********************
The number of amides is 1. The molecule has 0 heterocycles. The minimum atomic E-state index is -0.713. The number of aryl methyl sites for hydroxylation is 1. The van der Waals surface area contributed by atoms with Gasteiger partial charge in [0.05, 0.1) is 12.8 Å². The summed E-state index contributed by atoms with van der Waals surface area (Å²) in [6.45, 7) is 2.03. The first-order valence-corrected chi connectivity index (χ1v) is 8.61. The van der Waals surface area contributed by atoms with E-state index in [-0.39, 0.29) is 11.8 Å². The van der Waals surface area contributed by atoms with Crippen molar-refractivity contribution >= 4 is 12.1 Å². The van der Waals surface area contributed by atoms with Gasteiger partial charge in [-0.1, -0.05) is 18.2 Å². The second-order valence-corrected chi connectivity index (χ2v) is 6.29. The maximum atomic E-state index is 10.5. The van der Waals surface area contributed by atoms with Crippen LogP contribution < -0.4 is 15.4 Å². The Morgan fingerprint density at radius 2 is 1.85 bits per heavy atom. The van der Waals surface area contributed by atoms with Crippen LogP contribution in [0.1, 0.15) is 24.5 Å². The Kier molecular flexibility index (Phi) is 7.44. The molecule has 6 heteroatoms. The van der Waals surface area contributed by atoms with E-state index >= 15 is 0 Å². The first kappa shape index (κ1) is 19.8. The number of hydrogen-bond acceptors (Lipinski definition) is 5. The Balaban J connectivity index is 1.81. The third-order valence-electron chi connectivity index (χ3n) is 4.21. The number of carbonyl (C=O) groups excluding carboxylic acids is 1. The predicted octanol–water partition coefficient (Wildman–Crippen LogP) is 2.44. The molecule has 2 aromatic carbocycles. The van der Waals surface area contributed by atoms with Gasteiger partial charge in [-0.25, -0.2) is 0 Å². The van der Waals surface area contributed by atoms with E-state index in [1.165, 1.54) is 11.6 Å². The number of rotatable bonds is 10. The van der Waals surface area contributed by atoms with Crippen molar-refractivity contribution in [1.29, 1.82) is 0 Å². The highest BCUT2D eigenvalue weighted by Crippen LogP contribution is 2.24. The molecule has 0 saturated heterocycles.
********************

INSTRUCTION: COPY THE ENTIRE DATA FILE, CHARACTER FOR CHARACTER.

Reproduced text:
The number of amides is 1. The molecule has 0 heterocycles. The minimum atomic E-state index is -0.713. The number of aryl methyl sites for hydroxylation is 1. The van der Waals surface area contributed by atoms with Gasteiger partial charge in [0.05, 0.1) is 12.8 Å². The summed E-state index contributed by atoms with van der Waals surface area (Å²) in [6.45, 7) is 2.03. The first-order valence-corrected chi connectivity index (χ1v) is 8.61. The van der Waals surface area contributed by atoms with E-state index in [-0.39, 0.29) is 11.8 Å². The van der Waals surface area contributed by atoms with Crippen molar-refractivity contribution >= 4 is 12.1 Å². The van der Waals surface area contributed by atoms with Gasteiger partial charge in [-0.1, -0.05) is 18.2 Å². The second-order valence-corrected chi connectivity index (χ2v) is 6.29. The maximum atomic E-state index is 10.5. The van der Waals surface area contributed by atoms with Crippen LogP contribution < -0.4 is 15.4 Å². The Morgan fingerprint density at radius 2 is 1.85 bits per heavy atom. The van der Waals surface area contributed by atoms with Crippen LogP contribution in [0.1, 0.15) is 24.5 Å². The Kier molecular flexibility index (Phi) is 7.44. The molecule has 6 heteroatoms. The van der Waals surface area contributed by atoms with E-state index >= 15 is 0 Å². The first kappa shape index (κ1) is 19.8. The number of hydrogen-bond acceptors (Lipinski definition) is 5. The Balaban J connectivity index is 1.81. The third-order valence-electron chi connectivity index (χ3n) is 4.21. The number of carbonyl (C=O) groups excluding carboxylic acids is 1. The predicted octanol–water partition coefficient (Wildman–Crippen LogP) is 2.44. The molecule has 2 aromatic carbocycles. The van der Waals surface area contributed by atoms with Gasteiger partial charge in [-0.25, -0.2) is 0 Å². The van der Waals surface area contributed by atoms with E-state index in [1.165, 1.54) is 11.6 Å². The number of rotatable bonds is 10. The van der Waals surface area contributed by atoms with Crippen molar-refractivity contribution in [1.29, 1.82) is 0 Å². The highest BCUT2D eigenvalue weighted by Crippen LogP contribution is 2.24. The molecule has 0 saturated heterocycles.